Caecilians are now superb burrowers. Jim O’Reilly, an evolutionary biologist at the University of Chicago, and his colleagues wanted to find out how hard caecilians could push against soil. In the lab, the team set up an artificial tunnel. They filled one end with dirt and put a brick at that end to stop the animal from burrowing any farther. To measure how hard the caecilian pushed, the scientists attached a device called a force plate to the tunnel.

A 50- to 60-centimeter-long (roughly 1.5- to 2-foot-long) caecilian proved much stronger than O’Reilly had expected. “It just shoved this brick off the table,” he recalls. The scientists performed the same experiment with similar-sized mud snakes and burrowing boas. The caecilians could push about twice as hard as both types of snakes, the researchers found.

The secret to caecilians’ strength may be a coiled set of tissues called tendons.

These tendons look like two intertwined Slinkies inside the animal’s body. As a burrowing caecilian holds its breath and contracts — or flexes — its muscles, the tendons stretch out as if something is pulling the Slinkies. The caecilian’s body becomes a little longer and thinner, pushing the skull forward. Worms move in a similar way, but they use muscles circling their body and extending lengthwise instead of spiraling tendons. To pull up the rest of its body, the caecilian relaxes the muscles in its body wall and scrunches up its backbone. This causes the body to become a little shorter and fatter.

After multiple cycles of the head burrowing forward and the body catching up, the caecilian may come to rest. At this point, it may exhale, its body going limp.

Caecilians have also come up with clever ways to capture their prey. To study the amphibian’s hunting techniques, Measey’s team filled an aquarium with soil and let 21- to 24-centimeter-long caecilians burrow tunnels. The team added earthworms and crickets, which caecilians like to eat. Because the aquarium was very thin, almost like a picture frame, the researchers could film what was happening in the burrows.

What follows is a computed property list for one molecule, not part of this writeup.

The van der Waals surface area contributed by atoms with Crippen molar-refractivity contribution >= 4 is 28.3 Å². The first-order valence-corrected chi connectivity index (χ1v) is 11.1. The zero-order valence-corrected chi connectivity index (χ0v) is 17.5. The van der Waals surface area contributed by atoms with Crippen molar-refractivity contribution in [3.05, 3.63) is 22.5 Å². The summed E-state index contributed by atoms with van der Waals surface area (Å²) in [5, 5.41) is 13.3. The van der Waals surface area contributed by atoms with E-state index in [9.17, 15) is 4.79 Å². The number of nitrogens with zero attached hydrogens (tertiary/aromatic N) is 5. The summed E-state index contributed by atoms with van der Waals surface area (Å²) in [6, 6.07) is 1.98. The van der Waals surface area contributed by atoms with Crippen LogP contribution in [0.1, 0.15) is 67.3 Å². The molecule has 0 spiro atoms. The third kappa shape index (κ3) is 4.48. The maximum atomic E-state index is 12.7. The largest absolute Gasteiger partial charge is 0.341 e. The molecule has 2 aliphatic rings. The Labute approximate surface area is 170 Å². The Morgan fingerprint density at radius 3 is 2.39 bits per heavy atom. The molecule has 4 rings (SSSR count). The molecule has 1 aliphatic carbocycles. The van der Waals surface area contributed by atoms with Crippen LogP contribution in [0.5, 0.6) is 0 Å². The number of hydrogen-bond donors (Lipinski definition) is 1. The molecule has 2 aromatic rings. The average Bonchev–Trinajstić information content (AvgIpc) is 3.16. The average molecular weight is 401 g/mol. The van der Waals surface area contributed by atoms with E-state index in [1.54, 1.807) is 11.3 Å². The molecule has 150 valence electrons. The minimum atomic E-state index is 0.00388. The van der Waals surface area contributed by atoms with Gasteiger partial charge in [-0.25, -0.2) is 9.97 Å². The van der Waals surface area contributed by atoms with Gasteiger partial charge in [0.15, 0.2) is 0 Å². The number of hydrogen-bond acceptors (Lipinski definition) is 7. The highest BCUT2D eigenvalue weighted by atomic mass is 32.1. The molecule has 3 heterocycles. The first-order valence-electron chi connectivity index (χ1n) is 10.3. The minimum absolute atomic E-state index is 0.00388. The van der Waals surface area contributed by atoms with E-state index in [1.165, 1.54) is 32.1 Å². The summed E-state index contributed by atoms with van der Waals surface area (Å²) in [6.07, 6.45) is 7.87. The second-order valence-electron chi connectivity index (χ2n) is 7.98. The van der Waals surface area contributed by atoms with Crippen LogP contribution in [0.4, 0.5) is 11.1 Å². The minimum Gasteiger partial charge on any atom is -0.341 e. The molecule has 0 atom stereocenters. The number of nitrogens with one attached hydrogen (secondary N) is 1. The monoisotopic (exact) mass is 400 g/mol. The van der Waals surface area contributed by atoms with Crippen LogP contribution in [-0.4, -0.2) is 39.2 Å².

After an earthworm burrowed into a caecilian’s tunnel, the caecilian grabbed the earthworm with its teeth and started spinning around like a rolling pin. This spinning pulled the whole worm into the caecilian’s burrow and might have even made the worm dizzy. Measey thinks this trick might also give caecilians a better idea of how heavy their prey is. “If it’s a rat’s tail, you may just want to let go,” he says.

Dining on skin

Baby caecilians may have the oddest behavior of all. Some caecilians lay eggs in an underground chamber. After the eggs hatch, the young remain with their mother for about four to six weeks. Until recently, scientists weren’t sure how the mother fed her offspring.

Alex Kupfer, a zoologist now at the University of Potsdam in Germany, investigated. He travelled to Kenya to collect female caecilians and their eggs or babies from underground burrows. Then he put the animals in boxes and watched.

Some caecilian babies scrape off and eat the outer layer of their mother’s skin, which is dead but loaded with nutrients. Credit: Alex Kupfer

Most of the time, babies lay quietly with their mother. But once in awhile, the young caecilians started crawling all over her, tearing off pieces of her skin and eating it. “I thought, ‘Wow, cool,’” says Kupfer. “There’s no other behavior in the animal kingdom I can compare with this.” The mother isn’t hurt because her outer layer of skin is already dead, he says.

Kupfer’s team looked at pieces of the mother’s skin under a microscope and saw that the cells were unusually big. The cells also contained more fat than cells from female caecilians that weren’t raising young. So the skin probably gives babies a lot of energy and nutrition. To rip off their mother’s skin, young caecilians use special teeth. Some are like scrapers, with two or three points; others are shaped like hooks.

A young caecilian from India grows inside a translucent egg. Credit: S.D. Biju,